Since specific volume in the ocean is a nonlinear function of salinity and internal energy, mixing results in a change in the total volume. There is a contribution to the change in potential energy due to mixing, which depends on this change in volume and on the pressure at which mixing takes place. Fofonoff has made use of this fact in defining a "secondary stability" parameter. It might be speculated that, under conditions of (secondary) instability, turbulent mixing could be generated spontaneously or that the quality of mixing would be different from that under stable conditions. An experiment to detect this phenomenon was performed, with negative results.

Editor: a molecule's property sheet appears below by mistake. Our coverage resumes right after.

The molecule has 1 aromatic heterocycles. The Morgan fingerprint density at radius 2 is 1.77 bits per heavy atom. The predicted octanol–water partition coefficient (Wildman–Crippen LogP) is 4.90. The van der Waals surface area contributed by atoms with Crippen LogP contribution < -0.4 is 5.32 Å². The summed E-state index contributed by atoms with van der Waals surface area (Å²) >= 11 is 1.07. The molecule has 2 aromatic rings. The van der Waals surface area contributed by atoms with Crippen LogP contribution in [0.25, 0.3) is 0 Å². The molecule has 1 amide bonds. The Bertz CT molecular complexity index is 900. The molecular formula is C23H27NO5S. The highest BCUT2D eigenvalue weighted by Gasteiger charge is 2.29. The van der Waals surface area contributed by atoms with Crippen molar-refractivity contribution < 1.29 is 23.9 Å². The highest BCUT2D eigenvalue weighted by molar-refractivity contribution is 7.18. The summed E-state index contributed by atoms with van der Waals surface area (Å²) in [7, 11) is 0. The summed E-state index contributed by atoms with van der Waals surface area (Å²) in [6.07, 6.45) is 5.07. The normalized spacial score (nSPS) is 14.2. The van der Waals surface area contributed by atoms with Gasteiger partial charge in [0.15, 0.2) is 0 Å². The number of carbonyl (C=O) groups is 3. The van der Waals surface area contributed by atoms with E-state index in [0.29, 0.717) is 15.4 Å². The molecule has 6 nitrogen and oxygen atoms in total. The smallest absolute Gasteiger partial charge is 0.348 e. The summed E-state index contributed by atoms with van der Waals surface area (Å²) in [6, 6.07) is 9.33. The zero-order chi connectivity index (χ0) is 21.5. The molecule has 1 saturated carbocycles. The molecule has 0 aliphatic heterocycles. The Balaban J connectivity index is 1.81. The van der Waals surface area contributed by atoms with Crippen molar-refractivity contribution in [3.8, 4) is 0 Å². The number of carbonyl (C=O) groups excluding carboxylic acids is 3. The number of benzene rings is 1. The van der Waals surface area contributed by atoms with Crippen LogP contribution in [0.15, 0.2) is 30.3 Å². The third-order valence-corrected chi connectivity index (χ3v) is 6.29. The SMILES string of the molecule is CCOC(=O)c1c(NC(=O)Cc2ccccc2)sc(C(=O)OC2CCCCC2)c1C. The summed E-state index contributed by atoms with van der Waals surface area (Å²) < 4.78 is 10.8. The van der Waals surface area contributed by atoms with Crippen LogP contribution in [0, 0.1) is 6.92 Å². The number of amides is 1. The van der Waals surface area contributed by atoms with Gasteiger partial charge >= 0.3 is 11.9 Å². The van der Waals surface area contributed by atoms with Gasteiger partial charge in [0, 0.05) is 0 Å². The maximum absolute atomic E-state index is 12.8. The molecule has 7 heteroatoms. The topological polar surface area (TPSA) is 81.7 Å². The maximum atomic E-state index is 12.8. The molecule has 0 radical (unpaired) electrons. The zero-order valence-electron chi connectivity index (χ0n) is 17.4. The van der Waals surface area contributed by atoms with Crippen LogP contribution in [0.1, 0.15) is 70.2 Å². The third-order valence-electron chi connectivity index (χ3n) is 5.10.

Groves, Gordon W., and Townsend Cromwell. 1957. "Experimental investigation of the effect of "secondary instability" on mixing processes." Journal of Marine Research 16, (1). https://elischolar.library.yale.edu/journal_of_marine_research/877